It’s situational because when he was attacked, Simon was on his way to tell the others his discovery about the “beast” on the mountain, but they thought he was the beast and killed him. This connects to the theme because it shows how the author uses figurative language to illustrate the causes of the boys’ fear, how they respond to it, and how they feel in the heat of the
The boys play and dine, and circle together for a “dance” when Simon stumbles out of the forest to tell them of his discovery, and lands in the circle, which results in him being brutally beat to death. This attack on Simon demonstrates how the fear of the beast that the boys are experiencing is affecting their better judgment, and pushes their morals to the side, just so that they can feel safe. In chapter 9 of Lord of the Flies, William Golding employs repetition, animal imagery, and natural imagery to convey the theme that fear can corrupt humans, which pushes them to engage in unspeakable acts. During chapter nine, one of the primary examples of a rhetorical strategy is animal imagery, which allows people to picture this sense of inner beast that fear brings out. Simon is often referred to as the beast during this chapter, showing how the boys are only
When the Lord of the Flies said to Simon, “fancy thinking the beast was something you could hunt and kill!” (Golding. pg.158), it showed that even if Simon did not know it, he subconsciously understood that the beast was not real, but something within all of them. This also shows that no matter how hard the boys try to stay good, the evil within them is something they cannot get rid of. Additionally, the end of the conversation Simon had with the Lord of the Flies also represents evil. At the end of the conversation, when Simon, “fell down and lost consciousness,” (Golding.
After the killing of simion, jack is belives ut was simon disguised as the beast, and that the beast is not dead. Jack brings up the topic about the beast at an assembly, and makes the little’uns fear the beastie even more. "Bollocks to the rules! We 're strong - we hunt! If there 's a beast, we 'll hunt it down!
Ironically, the children in their deranged mental state believed Simon to be the “beast,” even though they were the ones who “stuck” and “tore” him to pieces. “At once the crowd surged after it, poured down the rock, lept on the beast [Simon], screamed, struck, bit, tore,” (Doc. F). Their savagery is also demonstrated by their near-vile chant, “‘Kill the beast! Cut his throat!
All the boys participate in assaulting Robert because they believe it is just a game and that nothing will go wrong, but this is not true. The mask plays a part in this as it disguises the boys from their civilized sides, and brings out their savagery causing them to brutally beat Robert even when not wearing it. Moreover, as Simon attempts to inform the boys about how the beast is actually a dead parachutist, they mistake him for the beast and , “The sticks [fall] and the mouth of the new circle [crunches] and [screams]. The beast was on its knees in the center, its arms folded over its face. It was crying out against the abdominal noise…”(152).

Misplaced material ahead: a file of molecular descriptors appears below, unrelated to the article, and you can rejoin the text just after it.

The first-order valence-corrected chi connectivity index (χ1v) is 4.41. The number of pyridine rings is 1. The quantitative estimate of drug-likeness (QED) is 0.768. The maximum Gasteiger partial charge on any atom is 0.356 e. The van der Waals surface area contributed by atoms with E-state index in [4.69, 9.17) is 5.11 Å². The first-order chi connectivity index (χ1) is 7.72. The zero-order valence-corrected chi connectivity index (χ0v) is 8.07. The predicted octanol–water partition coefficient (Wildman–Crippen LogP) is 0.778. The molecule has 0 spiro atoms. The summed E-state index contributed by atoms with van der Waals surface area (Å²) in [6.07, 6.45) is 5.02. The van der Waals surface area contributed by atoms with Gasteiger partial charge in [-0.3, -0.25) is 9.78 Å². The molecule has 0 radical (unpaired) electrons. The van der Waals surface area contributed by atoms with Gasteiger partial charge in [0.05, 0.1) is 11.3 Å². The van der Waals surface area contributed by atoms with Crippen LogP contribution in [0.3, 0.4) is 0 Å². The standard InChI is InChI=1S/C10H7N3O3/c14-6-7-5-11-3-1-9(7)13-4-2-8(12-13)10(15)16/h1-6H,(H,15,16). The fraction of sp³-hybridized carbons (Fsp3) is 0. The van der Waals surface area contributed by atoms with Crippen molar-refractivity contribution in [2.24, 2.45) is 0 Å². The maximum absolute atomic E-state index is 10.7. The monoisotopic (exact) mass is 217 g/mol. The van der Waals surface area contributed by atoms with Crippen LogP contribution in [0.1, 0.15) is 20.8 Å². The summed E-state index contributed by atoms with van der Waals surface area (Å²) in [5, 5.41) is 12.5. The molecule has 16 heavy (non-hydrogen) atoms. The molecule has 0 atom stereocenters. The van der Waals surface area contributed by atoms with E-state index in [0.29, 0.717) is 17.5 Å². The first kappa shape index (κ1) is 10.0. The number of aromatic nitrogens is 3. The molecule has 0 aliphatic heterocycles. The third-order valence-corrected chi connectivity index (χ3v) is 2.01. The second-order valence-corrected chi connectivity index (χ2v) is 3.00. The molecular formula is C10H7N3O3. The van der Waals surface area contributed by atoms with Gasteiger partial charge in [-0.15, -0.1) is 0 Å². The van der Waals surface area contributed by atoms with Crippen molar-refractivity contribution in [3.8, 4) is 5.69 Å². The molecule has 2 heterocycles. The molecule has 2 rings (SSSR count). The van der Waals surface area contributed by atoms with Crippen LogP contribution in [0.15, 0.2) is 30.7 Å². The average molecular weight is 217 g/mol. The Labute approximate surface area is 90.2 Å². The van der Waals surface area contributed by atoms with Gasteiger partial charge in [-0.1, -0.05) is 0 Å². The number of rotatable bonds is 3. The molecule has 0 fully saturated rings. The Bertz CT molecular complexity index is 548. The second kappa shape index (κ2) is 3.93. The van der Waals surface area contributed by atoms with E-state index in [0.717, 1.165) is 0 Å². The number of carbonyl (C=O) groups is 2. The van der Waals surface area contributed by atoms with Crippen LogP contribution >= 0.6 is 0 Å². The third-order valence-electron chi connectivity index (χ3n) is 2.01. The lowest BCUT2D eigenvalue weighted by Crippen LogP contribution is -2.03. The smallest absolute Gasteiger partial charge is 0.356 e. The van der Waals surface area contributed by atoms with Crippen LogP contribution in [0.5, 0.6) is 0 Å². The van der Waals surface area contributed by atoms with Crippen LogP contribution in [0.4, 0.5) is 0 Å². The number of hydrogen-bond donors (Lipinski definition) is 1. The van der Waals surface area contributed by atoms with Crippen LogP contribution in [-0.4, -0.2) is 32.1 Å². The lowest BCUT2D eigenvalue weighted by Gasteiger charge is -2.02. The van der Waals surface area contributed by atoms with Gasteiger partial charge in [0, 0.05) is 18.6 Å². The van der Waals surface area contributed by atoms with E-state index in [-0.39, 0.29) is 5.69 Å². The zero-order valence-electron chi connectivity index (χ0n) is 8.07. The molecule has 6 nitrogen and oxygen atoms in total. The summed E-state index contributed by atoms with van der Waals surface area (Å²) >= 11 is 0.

They find what they think to be the “beast”, and attack it. “At once the crowd surged after it… leapt onto the beast, screamed, struck, bit, tore.” As the crowd dissipates, they “could see how small a beast it was.” It was in actuality Simon, who ironically died to what he came to tell them of. This savage nature that humanity was capable of was frequently alluded to by the book, and commented on by Golding himself, ultimately showing us the true meaning of the “beast”. Throughout “The Lord of the Flies”, the “beast” is ever present and ever changing. It manifests their fears, the war, then their savagery.
Verb usage also helps the reader understand how emotions affect their actions, especially within this chapter. While the boys are killing Simon, their behavior is shown as “At once the crowd surged after it, poured down the rock, leapt onto the beast, screamed, struck, bit, tore.” (153). During the confrontation of “beast” and the boys, all of the emotional build up is at its peak, and flows out of them as they strike the monster with all their strength. Without the strong verb choice in this chapter, the message of evil and furious behavior would have not shown that they are becoming savage as a form of protection. The intensity of the boys transition to savagery is shown promptly in this chapter through negative connotation and verb usage, supporting that boys from a civilized culture can be pressured into committing savage acts as a form of
Simon, being one of the wiset boys, said, “Maybe there is a beast...maybe it’s only us…” (Chapter 5, page 80). Some boys believe that there is a wild beast roaming about and others think that it is nonsense. The boys are beginning to split up and divide themselves over the thought of a silly creature when in reality, they should be packing together. A dead parachutist lands on the island, stuck in the rocks and trees and the boys mistake it for the beast. The boys have officially decided that continuing hunting on the island is better than trying to get off the island which makes Ralph very angry.
Fear is what you make of it because nothing is inherently scary it is what you take from the object or experience that makes it scary and fills your head with fear. This can have an effect on society and how people and their respective governments react to types of issues and problems. This leads to in extreme cases war and mass murder of a society that is being exploited as a scapegoat. In the book Lord of the Flies the author William Golding suggest the impact fear has on human nature and how it disrupts order and disorder in a society. At the beginning of the story the boys are very scared and confused on where they are because this place is a unknown entity they have no clue what could be on the island and how they are going to survive.